Academic journal article The Town Planning Review

Housing Development in Market Towns: Making a Success of 'Local Service Centres'?

Academic journal article The Town Planning Review

Housing Development in Market Towns: Making a Success of 'Local Service Centres'?

Article excerpt

Market towns play an important role within their rural areas as providers of services, particularly for those who are less mobile. Recent trends have led to an increase in the number of rural residents who shop and enjoy entertainment within larger urban areas, challenging the existence of services within market towns. Despite these trends, housing expansion at least provides hope that this will provide new trade for town services. Whether this hope can be realised in practice has not been widely researched. Through detailed surveys within four market towns in two very different regions, this article considers the extent to which population growth supports their important rural service-centre role. The results suggest that housing expansion can help maintain these towns by enhancing trade for retail, and that this potential can be best realised using a selective approach, choosing towns with good services (or at least the potential for this). This article considers the effect of location with respect to other urban areas. However, housing development will need to be supplemented by other measures to improve trade.

The market town1 has traditionally filled an important rural service-centre role for town and hinterland residents. Such services are particularly vital to less mobile rural residents (those with disabilities, those on low incomes and the elderly), and this social importance has increased as rural populations have aged and services have declined at the village level (Miller, 2001; Home, 2002; Paddison and Calderwood, 2007). Indeed, market towns often provide the only viable rural access to quality services. The need to maintain the rural service-centre role is also important in terms of employment in locally-based retail businesses; and it is environmentally important in relation to providing a viable alternative to travelling to larger urban areas. Despite the social, economic and environmental importance of services in maintaining viable rural communities, market towns face serious challenges. Shoppers are being diverted elsewhere by the falling cost of motoring as a proportion of disposable income (DfT, 2006) and the centralisation of retail (Baldock, 2004; Vias, 2004). Indeed, the functional attachment of residents to market towns is falling, particularly among hinterland residents (SERRL, 2004), reducing community cohesion as the practices (shopping, working, etc.) of residents are conducted in spaces, and through structures, that do not relate geographically to the town itself (Liepins, 2000).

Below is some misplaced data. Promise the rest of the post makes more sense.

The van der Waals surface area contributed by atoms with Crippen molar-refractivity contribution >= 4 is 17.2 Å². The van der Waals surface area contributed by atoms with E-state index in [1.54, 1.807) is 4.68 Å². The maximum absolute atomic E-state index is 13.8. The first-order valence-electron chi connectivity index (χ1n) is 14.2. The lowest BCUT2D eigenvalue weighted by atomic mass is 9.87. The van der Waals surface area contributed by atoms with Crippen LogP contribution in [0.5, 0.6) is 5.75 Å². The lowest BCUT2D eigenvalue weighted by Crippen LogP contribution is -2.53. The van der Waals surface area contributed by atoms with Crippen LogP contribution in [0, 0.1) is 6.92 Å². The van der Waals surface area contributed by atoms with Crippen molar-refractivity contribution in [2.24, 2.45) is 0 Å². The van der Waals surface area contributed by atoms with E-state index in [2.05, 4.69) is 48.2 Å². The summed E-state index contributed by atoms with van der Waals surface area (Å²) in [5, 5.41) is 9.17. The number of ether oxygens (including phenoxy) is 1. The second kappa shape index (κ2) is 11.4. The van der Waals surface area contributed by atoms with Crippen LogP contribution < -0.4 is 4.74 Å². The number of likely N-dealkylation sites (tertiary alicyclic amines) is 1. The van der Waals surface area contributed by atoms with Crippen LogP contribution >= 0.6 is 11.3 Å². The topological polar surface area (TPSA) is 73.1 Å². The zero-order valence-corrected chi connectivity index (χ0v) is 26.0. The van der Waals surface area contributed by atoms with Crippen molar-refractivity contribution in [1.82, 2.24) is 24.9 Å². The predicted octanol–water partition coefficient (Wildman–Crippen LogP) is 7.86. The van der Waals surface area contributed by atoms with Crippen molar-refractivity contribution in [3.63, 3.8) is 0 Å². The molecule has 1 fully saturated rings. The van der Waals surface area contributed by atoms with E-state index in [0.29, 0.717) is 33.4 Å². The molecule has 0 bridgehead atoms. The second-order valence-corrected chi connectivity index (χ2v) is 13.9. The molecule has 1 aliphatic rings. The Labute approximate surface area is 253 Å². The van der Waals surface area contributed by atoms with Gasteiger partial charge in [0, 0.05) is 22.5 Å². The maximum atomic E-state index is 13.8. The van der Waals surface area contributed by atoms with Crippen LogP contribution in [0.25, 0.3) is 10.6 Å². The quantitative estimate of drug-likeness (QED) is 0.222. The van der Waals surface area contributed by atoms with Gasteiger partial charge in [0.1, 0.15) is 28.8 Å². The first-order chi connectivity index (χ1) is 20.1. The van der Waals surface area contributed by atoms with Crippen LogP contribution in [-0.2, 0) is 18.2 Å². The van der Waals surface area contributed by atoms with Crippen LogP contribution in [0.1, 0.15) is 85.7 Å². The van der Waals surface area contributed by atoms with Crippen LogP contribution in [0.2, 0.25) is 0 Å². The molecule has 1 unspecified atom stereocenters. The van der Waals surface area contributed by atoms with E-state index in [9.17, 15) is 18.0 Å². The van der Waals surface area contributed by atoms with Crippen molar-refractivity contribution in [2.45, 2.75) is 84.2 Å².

Simultaneously, market towns are currently viewed by many as highly desirable places to live. In the UK they have played an important role in the sustained increase in population within rural areas (Champion, 1994; Countryside Agency, 2004). UK government policy (MAFF and DETR, 2000; DEFRA, 2004) and planning guidance (Planning Policy Statement 7) (ODPM, 2004) has highlighted market towns as areas for new development and population expansion. Although population growth in market towns has not been as widespread in other countries, it has occurred internationally, particularly in towns conveniently located with respect to large urban areas and/or with appeal in terms of leisure amenities (Dahms, 1995; Kenyon and Black, 2001; Johnson and Beale, 1995; Vias, 1999).

Despite the recent trends in rural services, housing expansion and the resultant population growth at least provides potential new trade for self-accessed commercial services2 in the towns. Whether the potential can be realised in practice has not been widely researched. Given the importance of this relationship, this article considers the extent to which population growth in market towns helps maintain the viability of their rural service-centre role. However, to explore only the link between new housing and trade would be naïve. Firstly, although maintaining services within market towns is important, an understanding is also required of the wider sustainability implications of population growth within market towns. …

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